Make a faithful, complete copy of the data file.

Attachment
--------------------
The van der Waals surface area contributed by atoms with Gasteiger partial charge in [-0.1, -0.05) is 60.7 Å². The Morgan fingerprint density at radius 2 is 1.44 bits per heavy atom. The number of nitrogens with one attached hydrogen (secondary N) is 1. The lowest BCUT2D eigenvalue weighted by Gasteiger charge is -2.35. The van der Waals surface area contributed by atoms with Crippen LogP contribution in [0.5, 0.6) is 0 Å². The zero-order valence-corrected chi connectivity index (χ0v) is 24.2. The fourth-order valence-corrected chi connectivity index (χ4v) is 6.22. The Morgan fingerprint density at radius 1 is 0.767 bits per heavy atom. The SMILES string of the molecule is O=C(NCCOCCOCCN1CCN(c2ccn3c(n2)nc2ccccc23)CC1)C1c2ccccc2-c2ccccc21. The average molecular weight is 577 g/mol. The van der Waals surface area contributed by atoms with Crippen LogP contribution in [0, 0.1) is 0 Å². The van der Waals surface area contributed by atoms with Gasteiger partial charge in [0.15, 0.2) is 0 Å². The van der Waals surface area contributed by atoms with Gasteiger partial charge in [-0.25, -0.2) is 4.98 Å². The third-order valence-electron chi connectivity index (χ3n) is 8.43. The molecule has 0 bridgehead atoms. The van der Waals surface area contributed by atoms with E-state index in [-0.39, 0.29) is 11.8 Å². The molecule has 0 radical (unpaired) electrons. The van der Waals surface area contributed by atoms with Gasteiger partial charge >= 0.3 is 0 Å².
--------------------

The van der Waals surface area contributed by atoms with Gasteiger partial charge in [-0.1, -0.05) is 60.7 Å². The Morgan fingerprint density at radius 2 is 1.44 bits per heavy atom. The number of nitrogens with one attached hydrogen (secondary N) is 1. The lowest BCUT2D eigenvalue weighted by Gasteiger charge is -2.35. The van der Waals surface area contributed by atoms with Crippen LogP contribution in [0.5, 0.6) is 0 Å². The zero-order valence-corrected chi connectivity index (χ0v) is 24.2. The fourth-order valence-corrected chi connectivity index (χ4v) is 6.22. The Morgan fingerprint density at radius 1 is 0.767 bits per heavy atom. The SMILES string of the molecule is O=C(NCCOCCOCCN1CCN(c2ccn3c(n2)nc2ccccc23)CC1)C1c2ccccc2-c2ccccc21. The average molecular weight is 577 g/mol. The van der Waals surface area contributed by atoms with Crippen LogP contribution in [0, 0.1) is 0 Å². The van der Waals surface area contributed by atoms with Gasteiger partial charge in [0.15, 0.2) is 0 Å². The van der Waals surface area contributed by atoms with Gasteiger partial charge in [-0.25, -0.2) is 4.98 Å². The third-order valence-electron chi connectivity index (χ3n) is 8.43. The molecule has 0 bridgehead atoms. The van der Waals surface area contributed by atoms with E-state index in [-0.39, 0.29) is 11.8 Å². The molecule has 0 radical (unpaired) electrons. The van der Waals surface area contributed by atoms with Gasteiger partial charge >= 0.3 is 0 Å².